Even so, at the end of each of these covenantal eras, there is a catastrophic covenantal judgment that represents the "end of the world." The clearest examples of this come from the prophetic judgments against the kingdoms of Israel and Judah and the nations around them. Consider, for example, the language of Jeremiah when he prophesies the coming judgment of God against Israel:

My bowels, my bowels! I am pained at my very heart; my heart maketh a noise in me; I cannot hold my peace, because thou hast heard, O my soul, the sound of the trumpet, the alarm of war. Destruction upon destruction is cried; for the whole land is spoiled: suddenly are my tents spoiled, and my curtains in a moment. How long shall I see the standard, and hear the sound of the trumpet? For my people is foolish, they have not known me; they are sottish children, and they have none understanding: they are wise to do evil, but to do good they have no knowledge. I beheld the earth, and, lo, it was without form, and void; and the heavens, and they had no light. I beheld the mountains, and, lo, they trembled, and all the hills moved lightly. I beheld, and, lo, there was no man, and all the birds of the heavens were fled. I beheld, and, lo, the fruitful place was a wilderness, and all the cities thereof were broken down at the presence of the LORD, and by his fierce anger. For thus hath the LORD said, The whole land shall be desolate; yet will I not make a full end. For this shall the earth mourn, and the heavens above be black: because I have spoken it, I have purposed it, and will not repent, neither will I turn back from it. The whole city shall flee for the noise of the horsemen and bowmen; they shall go into thickets, and climb up upon the rocks: every city shall be forsaken, and not a man dwell therein. And when thou art spoiled, what wilt thou do? Though thou clothest thyself with crimson, though thou deckest thee with ornaments of gold, though thou rentest thy face with painting, in vain shalt thou make thyself fair; thy lovers will despise thee, they will seek thy life. For I have heard a voice as of a woman in travail, and the anguish as of her that bringeth forth her first child, the voice of the daughter of Zion, that bewaileth herself, that spreadeth her hands, saying, Woe is me now! for my soul is wearied because of murderers. (Jer. 4:19-31)[25]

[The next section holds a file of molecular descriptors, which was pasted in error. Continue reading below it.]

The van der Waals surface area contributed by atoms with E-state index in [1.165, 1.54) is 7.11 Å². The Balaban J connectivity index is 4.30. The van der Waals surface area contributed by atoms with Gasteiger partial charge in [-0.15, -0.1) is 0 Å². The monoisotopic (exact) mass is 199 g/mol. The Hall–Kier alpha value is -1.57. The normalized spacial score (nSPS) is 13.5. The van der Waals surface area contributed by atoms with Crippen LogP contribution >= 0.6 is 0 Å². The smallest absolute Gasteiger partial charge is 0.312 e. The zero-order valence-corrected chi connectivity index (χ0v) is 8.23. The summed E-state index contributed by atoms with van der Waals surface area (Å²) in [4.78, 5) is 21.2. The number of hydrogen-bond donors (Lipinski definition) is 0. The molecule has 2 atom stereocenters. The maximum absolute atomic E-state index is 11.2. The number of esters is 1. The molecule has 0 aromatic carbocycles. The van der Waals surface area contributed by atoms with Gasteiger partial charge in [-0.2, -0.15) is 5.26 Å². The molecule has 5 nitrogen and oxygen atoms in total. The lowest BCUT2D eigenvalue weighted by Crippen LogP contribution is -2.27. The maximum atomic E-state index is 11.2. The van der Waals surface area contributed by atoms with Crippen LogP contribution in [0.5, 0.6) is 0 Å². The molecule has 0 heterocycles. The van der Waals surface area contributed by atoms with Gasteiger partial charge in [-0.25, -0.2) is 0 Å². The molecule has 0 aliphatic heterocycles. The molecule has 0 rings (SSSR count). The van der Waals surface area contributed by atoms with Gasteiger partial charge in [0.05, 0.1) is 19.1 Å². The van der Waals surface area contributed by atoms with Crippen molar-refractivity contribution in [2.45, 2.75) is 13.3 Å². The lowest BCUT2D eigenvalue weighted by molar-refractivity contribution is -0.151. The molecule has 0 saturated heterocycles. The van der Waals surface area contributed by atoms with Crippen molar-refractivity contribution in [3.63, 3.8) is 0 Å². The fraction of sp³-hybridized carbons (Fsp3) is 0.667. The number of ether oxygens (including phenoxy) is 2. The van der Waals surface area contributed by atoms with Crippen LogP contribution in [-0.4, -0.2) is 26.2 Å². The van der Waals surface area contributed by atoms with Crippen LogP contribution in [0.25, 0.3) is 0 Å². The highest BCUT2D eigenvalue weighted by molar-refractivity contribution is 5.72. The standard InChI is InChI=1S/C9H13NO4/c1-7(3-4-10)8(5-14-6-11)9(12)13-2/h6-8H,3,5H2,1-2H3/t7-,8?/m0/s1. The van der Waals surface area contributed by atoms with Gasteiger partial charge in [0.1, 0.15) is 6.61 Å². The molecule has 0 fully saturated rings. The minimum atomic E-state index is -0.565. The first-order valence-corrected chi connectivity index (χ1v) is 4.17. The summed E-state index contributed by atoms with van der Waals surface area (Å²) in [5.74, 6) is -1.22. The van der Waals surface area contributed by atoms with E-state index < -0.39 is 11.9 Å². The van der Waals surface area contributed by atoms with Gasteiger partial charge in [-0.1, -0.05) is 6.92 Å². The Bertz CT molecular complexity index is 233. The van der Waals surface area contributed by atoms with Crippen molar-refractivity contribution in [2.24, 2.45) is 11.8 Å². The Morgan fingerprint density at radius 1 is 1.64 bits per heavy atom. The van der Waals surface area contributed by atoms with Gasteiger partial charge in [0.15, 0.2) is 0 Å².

Here Jeremiah speaks of the coming destruction on Jerusalem in the language of cosmic catastrophe because God is about to bring final covenantal judgment on Judah, a judgment that is analogous to the judgment which he brought upon the world through the Noahic deluge. The covenant structure of the world is about to suffer cataclysmic change. The people of God will be removed from their place as the guardians of God's temple. But only, of course, after the temple itself is left desolate, as Ezekiel shows (Eze. 8-11). Then the land will be defiled by invading armies (vs. 20). The Eden of Jeremiah's day (cf. vs. 26) is about to be overwhelmed in a deluge and the world will be returned to the condition of Genesis 1:2, without form and void (vs. 23), so that God can make a new start.